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New jail getting close, but not ready for prisoners yet

By Staff | Jun 19, 2009

The Blue Earth Kiwanis Club chose an interesting location for their meeting and lunch last Tuesday noon – the new Faribault County Law Enforcement Center (LEC).

The group enjoyed a guided tour of the new facility given by County Sheriff Mike Gormley.

Members of the Kiwanis group were impressed with the size of the new building, but they also expressed some surprise over other aspects of it.

For instance, this jail has no bars. The cells are all concrete walls with steel doors.

There are three pods of cells, and if filled to capacity, there would be 60 inmates.

One pod can hold up to 12 female prisoners, something the current Faribault County jail cannot do.

Another pod is for Huber (work-release) inmates. In addition, there are two cells away from the others which can hold juveniles, if necessary.

Sheriff Gormley says juveniles must be kept in an area away from adult prisoners.

The cell area in the new LEC is actually a very small part of the overall building.

The front part of the building (facing east) is the public area. It contains a small courtroom, the sheriff’s office, deputy area, and a receptionist/records office.

The two-story part of the building which faces south contains the cell pods. There is a center command area for the jailer, which looks out over the cell areas.

The dispatchers also have a view of the cell area.

The back part of the building, facing to the west, contains the ‘sally-port’ and booking area. The ‘sally-port’ is a secure drive-in area where prisoners are transported in and out.

Sheriff Gormley told the Kiwanians that the plan was designed to enable the jail portion to operate with a minimum amount of staff.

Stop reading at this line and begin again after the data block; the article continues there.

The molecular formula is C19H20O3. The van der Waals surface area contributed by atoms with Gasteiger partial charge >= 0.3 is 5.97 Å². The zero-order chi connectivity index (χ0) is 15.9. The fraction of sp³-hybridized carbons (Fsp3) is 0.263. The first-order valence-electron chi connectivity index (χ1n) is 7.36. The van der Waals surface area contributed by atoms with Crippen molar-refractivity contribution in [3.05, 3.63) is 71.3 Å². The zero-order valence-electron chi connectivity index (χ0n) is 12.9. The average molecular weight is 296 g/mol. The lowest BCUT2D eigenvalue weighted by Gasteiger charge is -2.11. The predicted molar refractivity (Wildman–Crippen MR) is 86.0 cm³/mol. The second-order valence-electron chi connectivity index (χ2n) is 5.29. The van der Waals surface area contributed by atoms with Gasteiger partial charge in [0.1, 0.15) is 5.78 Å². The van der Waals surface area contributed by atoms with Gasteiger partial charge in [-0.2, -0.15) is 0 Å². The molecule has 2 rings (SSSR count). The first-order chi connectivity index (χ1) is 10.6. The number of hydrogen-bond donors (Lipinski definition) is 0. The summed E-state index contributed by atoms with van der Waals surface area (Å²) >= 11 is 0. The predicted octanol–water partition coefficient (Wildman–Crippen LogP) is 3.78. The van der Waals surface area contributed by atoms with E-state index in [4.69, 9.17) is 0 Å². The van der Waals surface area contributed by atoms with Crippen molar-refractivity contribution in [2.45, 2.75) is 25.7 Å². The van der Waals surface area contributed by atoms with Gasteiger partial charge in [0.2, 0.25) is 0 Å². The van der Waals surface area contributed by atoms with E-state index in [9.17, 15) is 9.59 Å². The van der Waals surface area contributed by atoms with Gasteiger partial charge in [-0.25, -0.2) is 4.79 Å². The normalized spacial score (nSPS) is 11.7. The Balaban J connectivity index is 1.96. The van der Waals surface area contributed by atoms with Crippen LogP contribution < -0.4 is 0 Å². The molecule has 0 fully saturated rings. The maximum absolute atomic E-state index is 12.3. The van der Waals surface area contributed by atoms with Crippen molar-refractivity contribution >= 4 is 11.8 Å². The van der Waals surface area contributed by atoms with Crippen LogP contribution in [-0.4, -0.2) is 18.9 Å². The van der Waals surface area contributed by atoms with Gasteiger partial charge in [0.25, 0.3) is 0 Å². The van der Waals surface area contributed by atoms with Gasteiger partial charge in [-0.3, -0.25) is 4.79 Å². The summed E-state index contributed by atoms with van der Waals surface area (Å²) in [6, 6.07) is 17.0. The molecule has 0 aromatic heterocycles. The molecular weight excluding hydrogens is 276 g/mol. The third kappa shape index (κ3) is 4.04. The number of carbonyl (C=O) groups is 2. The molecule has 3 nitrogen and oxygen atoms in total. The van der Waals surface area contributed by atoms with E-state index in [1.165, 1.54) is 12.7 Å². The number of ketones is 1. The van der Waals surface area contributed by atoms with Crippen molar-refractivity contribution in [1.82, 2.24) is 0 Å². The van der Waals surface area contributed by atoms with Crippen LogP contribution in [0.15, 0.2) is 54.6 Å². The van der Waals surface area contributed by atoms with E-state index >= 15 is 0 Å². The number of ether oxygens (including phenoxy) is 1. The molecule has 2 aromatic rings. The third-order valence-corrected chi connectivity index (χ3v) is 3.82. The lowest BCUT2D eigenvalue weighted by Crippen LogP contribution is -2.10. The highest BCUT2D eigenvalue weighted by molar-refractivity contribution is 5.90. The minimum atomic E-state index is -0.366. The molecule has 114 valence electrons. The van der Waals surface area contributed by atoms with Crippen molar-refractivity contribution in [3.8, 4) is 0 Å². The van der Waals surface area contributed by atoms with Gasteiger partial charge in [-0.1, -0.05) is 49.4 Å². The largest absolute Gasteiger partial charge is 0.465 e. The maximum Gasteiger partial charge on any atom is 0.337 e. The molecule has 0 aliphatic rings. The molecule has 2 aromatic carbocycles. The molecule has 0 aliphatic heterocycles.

Basically there will be only two jailers on duty at any one time. One will be in the command center, and the other one is a ‘rover’ of sorts, checking on the prisoners every 30 minutes or so.

There is always a 911 dispatcher on duty, 24-seven. The jailer can also handle dispatching duties if necessary, Gormley said.

There are actually three dispatching set-ups. One main one, one for backup, and one in the jailer command pod area. In case of a big emergency, or a natural disaster, all three could be used, the sheriff said.

The new LEC also has a gym area, library, and kitchen. Laundry is also done on site.

Gormley showed the group where visitors will sit and talk to prisoners via a televised hookup. There also is one room for face-to-face visits.

The general public will not be allowed in the secure jail area, Gormley said.

The small courtroom will be used for initial hearings, Gormley explained, and not for full court cases.

Several members of the Kiwanis Club made references to the water softener problem with the new jail, but Gormley showed them the place in the large utility room where the softener was being installed as the group watched.

Gormley also explained the heating and cooling system for the large building. It has a large water system that is tied to a geo-thermal system.

Gormley said there are 174 wells drilled in the land next to the west side of the building, and water is pumped in and out of the wells and into the building, heating it in winter and cooling it in summer.

The system is so efficient that it will pay for itself in just seven to ten years, the sheriff said.

Gormley also said he hopes the construction will be completed soon. He expects the administration and dispatching will be moving in sometime after July 4th. However, the operation of the jail could be delayed until August, as it must be inspected by the Department of Corrections.

Before prisoners are moved in, the sheriff says members of the public at large will be invited to come and tour the facility.

“After all, it is theirs – they will be paying for it,” he said. “We are very happy with the way it is turning out, and we want people to have a chance to see it. We think they will be impressed.”

Members of the Kiwanis Club sure were.